Minister warns firms that a gradual implementation will be allowed, but not at the expense of workers and their rights.
Minimum standards for labour camps
ABU DHABI // Labour camps will have to meet new minimum requirements, including restrictions on the number of workers per room, under new regulations passed yesterday. As of September, municipalities will deny permits to new camps that fail to comply with the Manual of the General Criteria for the Workers' Accommodation, according to a Cabinet decision announced yesterday.
Companies with existing camps will have five years to upgrade existing accommodation to the new standards. The manual, produced by the Ministry of Labour, sets out guidelines covering everything from health and safety and building materials to air-conditioning, personal space and bathroom facilities. Each camp must have a medical clinic "with full services" and with medical practitioners available 24 hours a day, including on religious and national holidays. No more than 10 workers can live in a room.
The decision shows the government's commitment to "stamp out negative practices" that damage public interests and "derail the government plans to enhance human rights in general and workers' rights in particular", said Humaid bin Deemas, the director of the ministry. "This is not the first initiative of the government, and certainly will not be the last." Mr Deemas said the ministry would try to ensure that companies did not take advantage of the five-year grace period, which he said had been granted "taking into account the requirements and challenges of the labour market and the current environment".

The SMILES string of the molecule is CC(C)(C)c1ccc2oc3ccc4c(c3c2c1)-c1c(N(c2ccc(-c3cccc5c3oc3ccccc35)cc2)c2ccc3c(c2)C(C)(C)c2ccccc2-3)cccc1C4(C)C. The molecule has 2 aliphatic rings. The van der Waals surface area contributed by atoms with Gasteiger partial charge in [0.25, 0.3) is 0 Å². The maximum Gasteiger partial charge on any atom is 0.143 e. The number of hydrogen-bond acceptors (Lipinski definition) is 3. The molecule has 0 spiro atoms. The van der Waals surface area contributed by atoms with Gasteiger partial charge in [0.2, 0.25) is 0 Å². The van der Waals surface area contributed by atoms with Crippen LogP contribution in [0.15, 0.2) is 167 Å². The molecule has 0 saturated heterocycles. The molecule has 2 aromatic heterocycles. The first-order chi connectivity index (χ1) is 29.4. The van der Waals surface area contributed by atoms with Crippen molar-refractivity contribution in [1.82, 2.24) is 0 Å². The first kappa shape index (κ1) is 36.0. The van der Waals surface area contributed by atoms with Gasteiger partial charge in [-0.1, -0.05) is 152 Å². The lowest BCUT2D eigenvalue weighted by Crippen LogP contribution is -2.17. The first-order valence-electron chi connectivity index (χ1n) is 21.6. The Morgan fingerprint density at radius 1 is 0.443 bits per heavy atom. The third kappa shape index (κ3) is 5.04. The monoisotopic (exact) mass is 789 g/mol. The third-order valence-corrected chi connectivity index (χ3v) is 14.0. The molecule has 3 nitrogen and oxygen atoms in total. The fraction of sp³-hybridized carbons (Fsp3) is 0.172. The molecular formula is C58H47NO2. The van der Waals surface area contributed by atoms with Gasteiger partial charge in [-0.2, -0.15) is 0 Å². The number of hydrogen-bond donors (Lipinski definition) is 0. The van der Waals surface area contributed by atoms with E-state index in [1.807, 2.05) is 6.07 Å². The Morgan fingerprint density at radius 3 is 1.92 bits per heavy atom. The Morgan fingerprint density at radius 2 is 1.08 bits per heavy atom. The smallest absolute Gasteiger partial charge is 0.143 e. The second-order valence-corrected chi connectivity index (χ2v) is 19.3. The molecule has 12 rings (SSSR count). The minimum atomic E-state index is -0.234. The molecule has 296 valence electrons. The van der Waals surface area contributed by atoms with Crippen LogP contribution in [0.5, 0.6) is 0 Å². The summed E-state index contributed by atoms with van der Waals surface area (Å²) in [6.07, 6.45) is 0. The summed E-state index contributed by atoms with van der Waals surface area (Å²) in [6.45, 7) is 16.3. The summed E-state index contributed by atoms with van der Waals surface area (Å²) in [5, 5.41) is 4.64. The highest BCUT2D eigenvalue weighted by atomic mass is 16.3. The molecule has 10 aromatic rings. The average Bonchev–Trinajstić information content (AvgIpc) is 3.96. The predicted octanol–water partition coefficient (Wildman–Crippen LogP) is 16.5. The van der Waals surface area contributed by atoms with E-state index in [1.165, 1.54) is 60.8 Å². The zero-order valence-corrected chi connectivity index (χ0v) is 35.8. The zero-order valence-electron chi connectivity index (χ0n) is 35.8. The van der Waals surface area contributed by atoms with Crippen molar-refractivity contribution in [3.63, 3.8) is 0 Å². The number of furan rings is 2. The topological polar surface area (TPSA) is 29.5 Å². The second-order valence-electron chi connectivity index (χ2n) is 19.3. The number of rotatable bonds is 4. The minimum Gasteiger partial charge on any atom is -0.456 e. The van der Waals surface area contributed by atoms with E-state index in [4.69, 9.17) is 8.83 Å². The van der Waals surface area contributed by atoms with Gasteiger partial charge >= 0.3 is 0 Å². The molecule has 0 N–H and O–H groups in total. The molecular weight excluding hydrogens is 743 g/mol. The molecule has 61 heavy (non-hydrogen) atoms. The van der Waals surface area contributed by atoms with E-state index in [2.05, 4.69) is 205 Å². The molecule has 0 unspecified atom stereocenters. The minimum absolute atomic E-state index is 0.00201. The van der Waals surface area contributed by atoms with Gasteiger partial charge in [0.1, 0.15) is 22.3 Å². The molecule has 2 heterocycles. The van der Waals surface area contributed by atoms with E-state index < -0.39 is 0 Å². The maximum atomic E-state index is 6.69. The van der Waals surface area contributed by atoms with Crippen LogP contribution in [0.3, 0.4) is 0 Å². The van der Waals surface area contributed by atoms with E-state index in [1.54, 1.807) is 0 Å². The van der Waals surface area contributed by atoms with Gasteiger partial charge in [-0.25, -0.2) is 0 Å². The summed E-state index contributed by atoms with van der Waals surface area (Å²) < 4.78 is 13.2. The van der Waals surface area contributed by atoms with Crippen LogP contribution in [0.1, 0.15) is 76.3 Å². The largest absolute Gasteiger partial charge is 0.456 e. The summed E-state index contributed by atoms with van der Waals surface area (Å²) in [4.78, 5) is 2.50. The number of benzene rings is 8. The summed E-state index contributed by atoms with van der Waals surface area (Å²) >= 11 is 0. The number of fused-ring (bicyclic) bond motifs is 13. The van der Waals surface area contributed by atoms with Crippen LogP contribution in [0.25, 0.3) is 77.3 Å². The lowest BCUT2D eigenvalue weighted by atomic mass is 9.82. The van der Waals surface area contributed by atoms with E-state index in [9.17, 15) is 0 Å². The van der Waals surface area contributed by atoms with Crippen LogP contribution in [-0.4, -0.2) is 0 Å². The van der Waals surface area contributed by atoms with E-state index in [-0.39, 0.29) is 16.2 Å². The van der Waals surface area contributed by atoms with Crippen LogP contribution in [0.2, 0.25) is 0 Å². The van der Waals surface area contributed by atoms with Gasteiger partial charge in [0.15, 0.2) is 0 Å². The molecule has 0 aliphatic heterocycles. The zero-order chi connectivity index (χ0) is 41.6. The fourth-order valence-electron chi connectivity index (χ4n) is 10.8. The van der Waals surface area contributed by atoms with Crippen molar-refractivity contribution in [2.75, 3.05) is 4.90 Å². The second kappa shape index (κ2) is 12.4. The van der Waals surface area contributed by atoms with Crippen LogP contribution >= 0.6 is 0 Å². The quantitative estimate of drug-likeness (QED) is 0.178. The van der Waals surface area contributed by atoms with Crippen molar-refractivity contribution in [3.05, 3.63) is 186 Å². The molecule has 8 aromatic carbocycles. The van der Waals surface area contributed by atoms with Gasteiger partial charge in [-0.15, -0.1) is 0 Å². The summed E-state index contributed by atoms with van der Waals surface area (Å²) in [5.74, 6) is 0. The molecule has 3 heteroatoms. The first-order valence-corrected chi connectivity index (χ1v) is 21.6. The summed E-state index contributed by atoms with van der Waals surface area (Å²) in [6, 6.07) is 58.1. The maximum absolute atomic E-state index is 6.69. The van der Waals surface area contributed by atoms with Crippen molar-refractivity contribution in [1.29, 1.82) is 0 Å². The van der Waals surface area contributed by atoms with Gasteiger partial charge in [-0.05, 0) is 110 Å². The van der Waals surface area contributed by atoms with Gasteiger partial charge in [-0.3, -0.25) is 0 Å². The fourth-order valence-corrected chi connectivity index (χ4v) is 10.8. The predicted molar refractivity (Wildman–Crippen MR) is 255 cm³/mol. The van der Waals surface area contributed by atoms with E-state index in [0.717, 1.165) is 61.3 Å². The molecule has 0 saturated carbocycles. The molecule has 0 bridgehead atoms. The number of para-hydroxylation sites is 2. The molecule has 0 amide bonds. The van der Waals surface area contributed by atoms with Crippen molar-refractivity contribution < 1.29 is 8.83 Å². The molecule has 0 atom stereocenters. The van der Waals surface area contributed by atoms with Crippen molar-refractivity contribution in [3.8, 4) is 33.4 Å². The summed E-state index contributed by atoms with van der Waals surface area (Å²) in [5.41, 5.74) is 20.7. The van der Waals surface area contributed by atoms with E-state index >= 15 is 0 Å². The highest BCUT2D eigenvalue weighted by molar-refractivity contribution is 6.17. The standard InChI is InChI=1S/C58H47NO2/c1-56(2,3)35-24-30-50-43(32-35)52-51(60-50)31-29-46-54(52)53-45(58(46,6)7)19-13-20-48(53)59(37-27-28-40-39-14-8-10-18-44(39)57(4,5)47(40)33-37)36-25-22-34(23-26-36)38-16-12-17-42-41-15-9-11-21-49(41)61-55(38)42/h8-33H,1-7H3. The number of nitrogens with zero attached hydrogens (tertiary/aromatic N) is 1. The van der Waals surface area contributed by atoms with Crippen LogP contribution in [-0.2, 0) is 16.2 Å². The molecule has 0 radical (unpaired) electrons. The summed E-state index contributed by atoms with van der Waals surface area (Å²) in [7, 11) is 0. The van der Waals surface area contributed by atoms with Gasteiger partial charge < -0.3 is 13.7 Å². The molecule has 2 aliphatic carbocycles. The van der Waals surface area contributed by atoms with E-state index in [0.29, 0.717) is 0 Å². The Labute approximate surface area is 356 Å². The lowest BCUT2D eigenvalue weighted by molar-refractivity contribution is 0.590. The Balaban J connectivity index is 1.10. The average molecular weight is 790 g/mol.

"The ministry will make sure that the grace period and the gradual implementation will not be at the expense of workers and their rights," he said. Labour conditions have come under scrutiny in recent years and the country has faced pressure to raise standards following criticism by foreign media and human rights organisations. A BBC documentary in March claimed that workers on some construction projects in Dubai were working in "inhumane conditions".
The new guidelines supersede a similar set of minimum standards announced by Dubai Municipality in July 2007 that gave companies three years to improve conditions. Municipal inspectors had already been carrying out random checks and fining those not complying with their standards but the new national regulations give companies five years to comply. The Dubai Municipality said it would be happy to enforce the new regulations, which it said are little changed from its own.
"The federal authority has issued the rule and the local authority will be happy to ensure it is implemented," said Salem bin Mesmar, the city's assistant director general for health, safety and environment control. "Many camps already have these standards. However, there are some others who are still to comply." Whereas Dubai said each workers must have 40 square feet (3.7 square metres) in personal space, the new guidelines reduce that to three metres.
According to the new rules, a bathroom with two toilets must be provided for every eight people. A shower area and laundry area should also be provided for every eight people. A kitchen "conforming to recognised public health standards" should be in every camp. All buildings must be brick or concrete and be at a "safe distance" from pollution and noise. Buildings should occupy a maximum of 65 per cent of the complex leaving the rest for parking, recreation, walkways and green space.
A shop and TV room should be on site.
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